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False alarm set off Syrian air defences: Pro-Assad commander

Malfunction was attributed to 'a joint electronic attack' by Israel and US
Aerial photo of the Shayrat air base after the 2017 attack (AFP)

A false alarm led to Syrian air defence missiles being fired overnight and there was no fresh attack on Syria, a commander in the regional military alliance that backs the Syrian government told Reuters.

Syrian state TV reported overnight that anti-aircraft defences had shot down missiles fired at an air base in the Homs area, and a media unit run by the Lebanese group Hezbollah said missiles had also targeted an air base near Damascus.

The commander, who spoke on condition of anonymity, attributed the malfunction to "a joint electronic attack" by Israel and the United States targeting the Syrian radar system.

The issue had been dealt with by Russian experts, the commander said.

The initial reports of strikes came days after the US, UK and France bombed Syrian military facilities over a suspected gas attack in Douma.

Shayrat air base was targeted by US forces in 2017 after a suspected chemical attack in Khan Sheikhoun that Washington blamed on the Syrian government. 

"Our heroic air defences have responded to an aggression with missiles that targeted the Shayrat air base in the Homs countryside and shot them down," Syrian state TV earlier said, without specifying the number of missiles or the source of the attack.

Hezbollah's al-Manar TV had reported that six missiles targeted Shayrat and three were aimed at Dumair on Monday. Most of the missiles were downed, a Syrian military official said. 

The US said it was not involved in the reported attacks.

"There is no US military activity in that area at this time," the Defence Department said, according to Reuters.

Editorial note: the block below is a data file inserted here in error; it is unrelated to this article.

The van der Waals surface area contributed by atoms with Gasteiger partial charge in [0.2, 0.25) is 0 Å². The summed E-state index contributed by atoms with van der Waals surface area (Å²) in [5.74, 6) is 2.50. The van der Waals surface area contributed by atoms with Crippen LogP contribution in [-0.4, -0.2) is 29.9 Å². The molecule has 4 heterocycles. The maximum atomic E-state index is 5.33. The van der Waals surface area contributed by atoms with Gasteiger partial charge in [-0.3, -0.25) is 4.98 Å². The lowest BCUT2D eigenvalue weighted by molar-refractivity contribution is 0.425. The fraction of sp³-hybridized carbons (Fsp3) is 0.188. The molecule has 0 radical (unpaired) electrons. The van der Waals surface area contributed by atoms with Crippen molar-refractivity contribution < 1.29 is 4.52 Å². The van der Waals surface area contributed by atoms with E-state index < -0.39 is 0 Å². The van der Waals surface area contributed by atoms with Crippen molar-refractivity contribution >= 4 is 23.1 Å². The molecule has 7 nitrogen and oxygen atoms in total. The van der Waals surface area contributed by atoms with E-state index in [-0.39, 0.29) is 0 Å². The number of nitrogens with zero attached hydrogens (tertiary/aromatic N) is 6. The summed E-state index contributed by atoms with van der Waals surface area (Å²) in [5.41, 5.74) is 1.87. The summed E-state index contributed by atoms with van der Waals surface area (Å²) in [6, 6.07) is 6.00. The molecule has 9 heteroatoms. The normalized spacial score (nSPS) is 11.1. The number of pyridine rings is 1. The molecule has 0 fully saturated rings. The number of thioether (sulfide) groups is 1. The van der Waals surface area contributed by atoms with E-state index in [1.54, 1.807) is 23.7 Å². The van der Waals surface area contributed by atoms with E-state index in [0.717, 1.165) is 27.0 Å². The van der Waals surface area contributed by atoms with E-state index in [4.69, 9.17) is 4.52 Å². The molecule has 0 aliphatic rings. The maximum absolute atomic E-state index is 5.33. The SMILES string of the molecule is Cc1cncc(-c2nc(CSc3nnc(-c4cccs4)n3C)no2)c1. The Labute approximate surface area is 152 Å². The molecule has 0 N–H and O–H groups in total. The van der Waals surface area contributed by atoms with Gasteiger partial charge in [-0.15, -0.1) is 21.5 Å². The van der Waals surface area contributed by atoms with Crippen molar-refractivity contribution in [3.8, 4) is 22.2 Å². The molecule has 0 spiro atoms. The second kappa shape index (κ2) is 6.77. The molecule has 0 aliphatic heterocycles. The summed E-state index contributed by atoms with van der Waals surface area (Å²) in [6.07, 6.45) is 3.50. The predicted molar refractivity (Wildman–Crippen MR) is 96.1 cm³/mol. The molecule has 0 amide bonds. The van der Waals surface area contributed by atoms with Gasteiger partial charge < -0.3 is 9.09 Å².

Israel has repeatedly struck military targets linked to Iranian forces in Syria over the past three years.

Asked about the missile attack, an Israeli military spokesman told Reuters: "We don't comment on such reports."

On 9 April, Israel targeted the Syrian Tiyan facility, also known as T4, killing several Iranian fighters.

While Israel has refrained from confirming its attacks on Syria, an Israeli military official admitted to New York Times columnist Thomas Friedman that his country was behind the T4 strike.

"It was the first time we attacked live Iranian targets - both facilities and people,” the official was quoted as saying on Sunday.

Trump has hailed last week's US-led strikes on Syria as "mission accomplished".

Pentagon officials have said the attack completed its aim of crippling Syria's chemical weapon programme.

US Secretary of Defence James Mattis said the US military action was a "one-time shot" to deter the government of Bashar al-Assad from using chemical weapons.

While praising the US for the strikes, Israeli Prime Minister Benjamin Netanyahu has warned Washington about Iranian presence in Syria.

Assad must understand that "his provision of a forward base for Iran and its proxies endangers Syria", Netanyahu said on Sunday.